Participatory Systems Analysis

“We can't impose our will on a system. We can listen to what the system tells us, and discover how its properties and our values can work together to bring forth something much better than could ever be produced by our will alone.” ― Donella H. Meadows, Thinking in Systems: A Primer


Participatory Systems Analysis (PSA) to enable strategic actors to come together to gain a better understanding of their own system, create joint visions of how it could improve and agree on practical ways to do it.

Participatory Systems Analysis puts the emphasis on the system actors and the processes that allow them to interact, learn from each other and find feasible areas for collaboration. PSA is not a tool that we can use to analyse the system; instead, it is an approach where multiples tools and techniques (including the ones in this guide) can be used to help the actors analyse the system they belong to. PSA must also promote a cyclical movement between analysis and synthesis (zooming in and zooming out).

Local systems are open and driven by human motivations and perceptions. On one hand, an open system is one where, no matter where we decide to put its boundaries, there will always be something external to it that affects it. The more open a system is, the more it interacts and depends on its surroundings. On the other hand, in a human-driven system the individuals (and the groups and institutions they belong to) are constantly learning, adapting, competing and collaborating according to the information they possess. Most of this information is limited and some is wrong.

These two prominent features of social systems (openness and human-driven) mean that it is impossible to change them from the outside in ways that are sustainable, scalable and predictable. In some cases, a project can change a system from the outside but changes do not last; in some others, changes last but they benefit just a lucky few; and in other cases, changes last and their effects are broadly felt but end up harming people and the environment.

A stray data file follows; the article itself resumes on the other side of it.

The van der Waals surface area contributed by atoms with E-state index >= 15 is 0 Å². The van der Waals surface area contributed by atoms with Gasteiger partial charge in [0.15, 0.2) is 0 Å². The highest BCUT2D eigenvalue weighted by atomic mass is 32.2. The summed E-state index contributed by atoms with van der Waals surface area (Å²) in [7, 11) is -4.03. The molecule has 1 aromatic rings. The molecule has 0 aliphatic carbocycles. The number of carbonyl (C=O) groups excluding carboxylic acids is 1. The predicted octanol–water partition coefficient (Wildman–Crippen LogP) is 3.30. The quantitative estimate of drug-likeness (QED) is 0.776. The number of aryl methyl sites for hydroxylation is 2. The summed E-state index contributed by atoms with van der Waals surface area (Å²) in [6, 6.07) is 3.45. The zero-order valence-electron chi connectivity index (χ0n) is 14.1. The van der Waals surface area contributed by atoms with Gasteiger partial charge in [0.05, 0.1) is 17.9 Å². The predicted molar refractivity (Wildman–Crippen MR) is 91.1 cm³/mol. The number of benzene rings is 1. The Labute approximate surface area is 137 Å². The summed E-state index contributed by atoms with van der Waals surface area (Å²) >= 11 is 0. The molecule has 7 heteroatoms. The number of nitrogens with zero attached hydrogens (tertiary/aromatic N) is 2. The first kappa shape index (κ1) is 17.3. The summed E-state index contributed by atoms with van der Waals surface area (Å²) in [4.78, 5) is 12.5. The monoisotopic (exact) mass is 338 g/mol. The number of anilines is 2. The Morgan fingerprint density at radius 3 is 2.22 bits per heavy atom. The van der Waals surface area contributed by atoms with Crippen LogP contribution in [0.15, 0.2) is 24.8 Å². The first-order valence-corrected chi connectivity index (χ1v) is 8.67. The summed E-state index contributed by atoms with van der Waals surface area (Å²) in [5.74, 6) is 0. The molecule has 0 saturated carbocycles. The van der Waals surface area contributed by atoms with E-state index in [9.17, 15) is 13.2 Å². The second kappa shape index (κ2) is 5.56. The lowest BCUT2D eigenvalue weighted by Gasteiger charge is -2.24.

Participatory systems analysis is particularly effective when we are trying to help the system actors deal with complicated and complex problems[1]. Complicated problems have many variables and can be interpreted in different ways by different actors (e.g. how to carry out a vaccination programme). Complex problems -on the other hand- are constantly shifting and changing depending on the decisions of different actors; they are also interpreted differently by different actors (e.g. how to improve the productivity and efficiency of the livestock market).

Complicated problems can be identified and understood by experts but if their implementation (including the prioritisation of activities) requires the agreement and engagement of a wide range of actors, then experts can’t solve them through a top-down, command-and-control approach. Complex problems are even more demanding because it is very difficult to identify them or define them and to unveil their root causes.

It is precisely the very nature of the mentioned types of problems and the fact that it is impossible to solve sustainably without the engagement and alignment of a wide range of system actors that make PSA a systems tool.

[1] These concepts are based on the Cynefin Framework. The framework is currently undergoing improvements but this article provides the basics:

For an effective analysis of complicated and complex problems in a social system the following principles must be considered: